More than 15 Port Authority of New York and New Jersey officials, including three attorneys of the bi-state agency, have obtained legal counsel as part of the investigation into the decision to reallocate $1.8 billion in toll money from its Hudson River crossings to fix roads in New Jersey, according to The Record.
By John Heinis/Hudson County View
The investigation, conducted by both the Manhattan District Attorney’s Office and the U.S. Securities and Exchange Commission, focuses on whether the Port Authority misled investors and bondholders in 2011.
Specifically, “when it agreed to use toll money to rebuild the 3.5-mile Pulaski Skyway and three other major New Jersey state roads at the behest of the Christie administration. Laws limit the bi-state agency’s spending to projects associated with its own facilities,” The Record wrote.
“The Port Authority quietly justified the spending by labeling the highways as access roads to the agency’s Lincoln Tunnel — even though they are miles from the tunnel, do not connect to it directly and do not generate any revenues for the Port Authority.”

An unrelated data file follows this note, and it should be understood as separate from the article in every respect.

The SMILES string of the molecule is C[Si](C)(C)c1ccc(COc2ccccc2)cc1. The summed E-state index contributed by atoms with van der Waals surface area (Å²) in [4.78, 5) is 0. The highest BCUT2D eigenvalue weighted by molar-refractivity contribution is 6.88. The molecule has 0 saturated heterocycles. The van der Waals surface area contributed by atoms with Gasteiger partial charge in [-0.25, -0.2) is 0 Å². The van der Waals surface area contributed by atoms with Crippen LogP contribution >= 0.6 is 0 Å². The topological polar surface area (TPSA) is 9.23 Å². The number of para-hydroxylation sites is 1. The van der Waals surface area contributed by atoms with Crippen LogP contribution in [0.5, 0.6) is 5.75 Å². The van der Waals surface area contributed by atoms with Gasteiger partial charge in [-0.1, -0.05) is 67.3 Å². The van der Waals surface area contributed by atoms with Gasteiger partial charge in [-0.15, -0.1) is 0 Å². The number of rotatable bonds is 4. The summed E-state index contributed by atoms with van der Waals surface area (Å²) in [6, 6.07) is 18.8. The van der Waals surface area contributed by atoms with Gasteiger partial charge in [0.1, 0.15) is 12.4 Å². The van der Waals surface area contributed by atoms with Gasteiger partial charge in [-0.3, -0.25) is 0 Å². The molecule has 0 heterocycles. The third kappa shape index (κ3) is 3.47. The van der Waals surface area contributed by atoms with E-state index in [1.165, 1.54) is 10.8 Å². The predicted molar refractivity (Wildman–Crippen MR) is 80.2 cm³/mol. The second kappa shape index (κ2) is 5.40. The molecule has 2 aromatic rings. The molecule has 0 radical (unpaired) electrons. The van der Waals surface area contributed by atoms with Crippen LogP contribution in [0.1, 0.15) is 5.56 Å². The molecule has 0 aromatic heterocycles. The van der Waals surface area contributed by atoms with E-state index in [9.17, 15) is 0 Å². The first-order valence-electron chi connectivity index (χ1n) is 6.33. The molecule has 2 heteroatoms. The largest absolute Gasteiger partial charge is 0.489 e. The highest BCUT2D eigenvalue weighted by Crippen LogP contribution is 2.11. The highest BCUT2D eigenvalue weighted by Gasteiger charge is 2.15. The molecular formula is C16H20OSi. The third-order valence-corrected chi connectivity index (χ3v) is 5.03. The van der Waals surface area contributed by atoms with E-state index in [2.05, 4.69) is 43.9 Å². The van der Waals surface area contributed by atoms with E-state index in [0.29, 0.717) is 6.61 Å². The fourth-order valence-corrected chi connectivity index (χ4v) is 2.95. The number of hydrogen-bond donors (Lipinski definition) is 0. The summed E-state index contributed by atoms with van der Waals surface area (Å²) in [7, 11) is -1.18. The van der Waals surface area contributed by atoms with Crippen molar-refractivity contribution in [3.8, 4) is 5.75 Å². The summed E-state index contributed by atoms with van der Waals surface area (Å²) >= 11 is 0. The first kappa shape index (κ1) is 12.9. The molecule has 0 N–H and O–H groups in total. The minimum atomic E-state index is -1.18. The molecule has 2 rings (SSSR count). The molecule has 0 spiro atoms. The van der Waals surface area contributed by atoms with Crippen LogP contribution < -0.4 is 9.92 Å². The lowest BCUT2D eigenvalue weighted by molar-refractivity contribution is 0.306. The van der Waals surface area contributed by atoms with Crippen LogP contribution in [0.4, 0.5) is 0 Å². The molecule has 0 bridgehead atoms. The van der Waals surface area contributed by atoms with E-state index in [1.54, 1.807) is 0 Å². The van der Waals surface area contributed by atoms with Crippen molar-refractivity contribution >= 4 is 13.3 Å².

“Agency lawyers described the repairs in bond documents as “access infrastructure improvements” to the Lincoln Tunnel,” the report also says.
The eastbound portion of the skyway, which connects Newark to Jersey City, has been subject to closures since April as road repairs began to replace the entire bridge deck.
In light of The Record’s story The Jersey Journal wrote that Union City’s New York Avenue rehabilitation project may also be under investigation, since the city paid for the improvements but would eventually be reimbursed by the Port Authority.
Union City Mayor Brian Stack, also the state Senator of the 33rd District, denied that Union City was involved in any aspect of the investigation.